Cyber law is indeed a complicated matter where holding someone guilty is ever more difficult due to the intricate nature of technology. As such, it is often the case that various domain name holders find themselves amidst a legal claim from another party accusing them of misconduct.
Since digital laws can be confusing and sometimes overwhelming, it is important that we make ourselves well-informed regarding such rules and regulations. One area of concern is that of domain law which has had a considerable number of cases and as such, warrants our attention.
Here you will find some of the main issues regarding domain name laws that you, as a domain seller, should know.
#1 Trademarks and Domain Name use
One of the biggest issues arising in the world of domain names is that of a trademark. Various domain name holders, deliberately or accidentally, use names that are already being used. The problem arises when the names are registered trademarks of other entities in operation.
Such issues can lead to heated disputes as to who is the original owner of the trademark or domain name. Furthermore, legal court cases can cost a lot of time and money.
Therefore, it is necessary to know about the various pathways and resources available to you to settle the disputes accordingly.
#2 The Uniform Domain-Name Dispute Resolution Policy
In this regard, the Uniform Domain-name Dispute-Resolution Policy (UDRP) is one of the avenues that domain name owners may need to go to if they find themselves amidst a domain name dispute.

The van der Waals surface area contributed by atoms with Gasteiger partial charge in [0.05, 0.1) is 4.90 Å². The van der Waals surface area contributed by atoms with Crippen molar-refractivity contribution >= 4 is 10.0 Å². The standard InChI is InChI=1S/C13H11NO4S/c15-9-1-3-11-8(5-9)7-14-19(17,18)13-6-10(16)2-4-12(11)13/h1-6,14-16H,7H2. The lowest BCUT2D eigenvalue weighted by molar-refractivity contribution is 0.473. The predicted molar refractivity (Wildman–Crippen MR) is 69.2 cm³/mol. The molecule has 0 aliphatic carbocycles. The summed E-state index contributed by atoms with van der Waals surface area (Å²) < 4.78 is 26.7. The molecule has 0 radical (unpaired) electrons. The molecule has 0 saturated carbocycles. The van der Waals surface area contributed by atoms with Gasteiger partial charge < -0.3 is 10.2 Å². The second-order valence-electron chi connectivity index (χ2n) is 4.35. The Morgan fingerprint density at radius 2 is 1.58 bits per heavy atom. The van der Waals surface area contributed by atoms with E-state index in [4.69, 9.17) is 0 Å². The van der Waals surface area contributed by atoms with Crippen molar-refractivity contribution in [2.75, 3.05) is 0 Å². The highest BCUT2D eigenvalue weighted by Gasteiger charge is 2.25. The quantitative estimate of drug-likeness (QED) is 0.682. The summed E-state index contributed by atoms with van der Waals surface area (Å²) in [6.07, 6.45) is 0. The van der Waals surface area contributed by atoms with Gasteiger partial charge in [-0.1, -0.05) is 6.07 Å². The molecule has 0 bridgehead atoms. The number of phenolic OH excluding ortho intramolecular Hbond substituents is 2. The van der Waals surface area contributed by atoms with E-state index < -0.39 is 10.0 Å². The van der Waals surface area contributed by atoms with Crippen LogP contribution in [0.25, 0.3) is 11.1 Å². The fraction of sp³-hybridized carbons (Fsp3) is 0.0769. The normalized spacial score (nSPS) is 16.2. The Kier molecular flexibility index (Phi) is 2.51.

The UDRP is a structured legal procedure through which the interested parties can resolve their issues under supervision of certain members. These members belong to the World Intellectual Property Association (WIPO).
The UDRP is founded by the Internet Corporation for Assigned Names and Numbers (ICANN) and applies to every major domain including .com, .org, .net etc.
#3 The criteria to file a claim
Not everyone can file a claim against domain name owners. There are essentially three factors that need to be established before making such claims. These three factors are as follows.
– The domain name and the trademark must be identical or confusingly similar
– The domain name holder has registered the domain name in “bad faith”
– The domain name holder does not possess any legal rights to the domain name.
Until and unless the plaintiff establishes the aforementioned facts, he/she cannot bring in a UDRP claim.
#4 What else will the UDRP look at before acting?
There are quite a number of things that the UDRP will look at before holding someone guilty.
One of the factors include identifying whether the domain name holder used the name to primarily harm the business of the trademark holder.
It may also involve considering the fact that whether the domain name holder used the name to gain commercial advantage by confusing the target audience with an identical trademark of the plaintiff.
In conclusion, whenever registering a domain name, it is vital that you make sure that it does not matches with any registered trademark.
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